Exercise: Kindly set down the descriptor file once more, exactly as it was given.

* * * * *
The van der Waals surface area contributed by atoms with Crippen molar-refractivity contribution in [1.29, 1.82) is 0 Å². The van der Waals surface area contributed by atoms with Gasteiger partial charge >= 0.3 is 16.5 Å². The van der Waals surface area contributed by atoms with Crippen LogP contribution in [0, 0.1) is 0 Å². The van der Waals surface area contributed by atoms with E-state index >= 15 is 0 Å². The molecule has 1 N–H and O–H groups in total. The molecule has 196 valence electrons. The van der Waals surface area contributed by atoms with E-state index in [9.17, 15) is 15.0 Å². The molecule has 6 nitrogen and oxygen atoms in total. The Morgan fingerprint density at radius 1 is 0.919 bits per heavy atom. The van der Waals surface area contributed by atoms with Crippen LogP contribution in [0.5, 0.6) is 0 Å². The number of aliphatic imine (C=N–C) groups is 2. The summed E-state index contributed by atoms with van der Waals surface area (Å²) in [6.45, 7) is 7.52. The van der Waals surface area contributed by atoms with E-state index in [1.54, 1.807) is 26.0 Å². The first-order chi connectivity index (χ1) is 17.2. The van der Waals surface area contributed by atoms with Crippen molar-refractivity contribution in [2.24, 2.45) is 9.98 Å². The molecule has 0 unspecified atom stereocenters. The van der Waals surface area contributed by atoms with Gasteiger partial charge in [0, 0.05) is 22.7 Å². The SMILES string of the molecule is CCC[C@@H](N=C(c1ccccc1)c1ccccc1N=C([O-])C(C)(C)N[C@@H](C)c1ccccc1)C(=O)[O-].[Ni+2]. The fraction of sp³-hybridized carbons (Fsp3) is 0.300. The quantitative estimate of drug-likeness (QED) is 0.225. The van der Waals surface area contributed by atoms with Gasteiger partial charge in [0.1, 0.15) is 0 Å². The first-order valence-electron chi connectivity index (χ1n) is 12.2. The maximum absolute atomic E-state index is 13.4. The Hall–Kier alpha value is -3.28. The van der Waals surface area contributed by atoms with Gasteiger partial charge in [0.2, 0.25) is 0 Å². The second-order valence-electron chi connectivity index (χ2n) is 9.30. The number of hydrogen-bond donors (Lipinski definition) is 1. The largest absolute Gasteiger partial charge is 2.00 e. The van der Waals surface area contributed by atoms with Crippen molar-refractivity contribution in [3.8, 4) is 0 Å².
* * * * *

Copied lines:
The van der Waals surface area contributed by atoms with Crippen molar-refractivity contribution in [1.29, 1.82) is 0 Å². The van der Waals surface area contributed by atoms with Gasteiger partial charge >= 0.3 is 16.5 Å². The van der Waals surface area contributed by atoms with Crippen LogP contribution in [0, 0.1) is 0 Å². The van der Waals surface area contributed by atoms with E-state index >= 15 is 0 Å². The molecule has 1 N–H and O–H groups in total. The molecule has 196 valence electrons. The van der Waals surface area contributed by atoms with E-state index in [9.17, 15) is 15.0 Å². The molecule has 6 nitrogen and oxygen atoms in total. The Morgan fingerprint density at radius 1 is 0.919 bits per heavy atom. The van der Waals surface area contributed by atoms with Crippen LogP contribution in [0.5, 0.6) is 0 Å². The number of aliphatic imine (C=N–C) groups is 2. The summed E-state index contributed by atoms with van der Waals surface area (Å²) in [6.45, 7) is 7.52. The van der Waals surface area contributed by atoms with E-state index in [1.54, 1.807) is 26.0 Å². The first-order chi connectivity index (χ1) is 17.2. The van der Waals surface area contributed by atoms with Crippen molar-refractivity contribution in [2.24, 2.45) is 9.98 Å². The molecule has 0 unspecified atom stereocenters. The van der Waals surface area contributed by atoms with Gasteiger partial charge in [0, 0.05) is 22.7 Å². The SMILES string of the molecule is CCC[C@@H](N=C(c1ccccc1)c1ccccc1N=C([O-])C(C)(C)N[C@@H](C)c1ccccc1)C(=O)[O-].[Ni+2]. The fraction of sp³-hybridized carbons (Fsp3) is 0.300. The quantitative estimate of drug-likeness (QED) is 0.225. The van der Waals surface area contributed by atoms with Gasteiger partial charge in [0.1, 0.15) is 0 Å². The first-order valence-electron chi connectivity index (χ1n) is 12.2. The maximum absolute atomic E-state index is 13.4. The Hall–Kier alpha value is -3.28. The van der Waals surface area contributed by atoms with Gasteiger partial charge in [0.2, 0.25) is 0 Å². The second-order valence-electron chi connectivity index (χ2n) is 9.30. The number of hydrogen-bond donors (Lipinski definition) is 1. The largest absolute Gasteiger partial charge is 2.00 e. The van der Waals surface area contributed by atoms with Crippen molar-refractivity contribution in [3.8, 4) is 0 Å².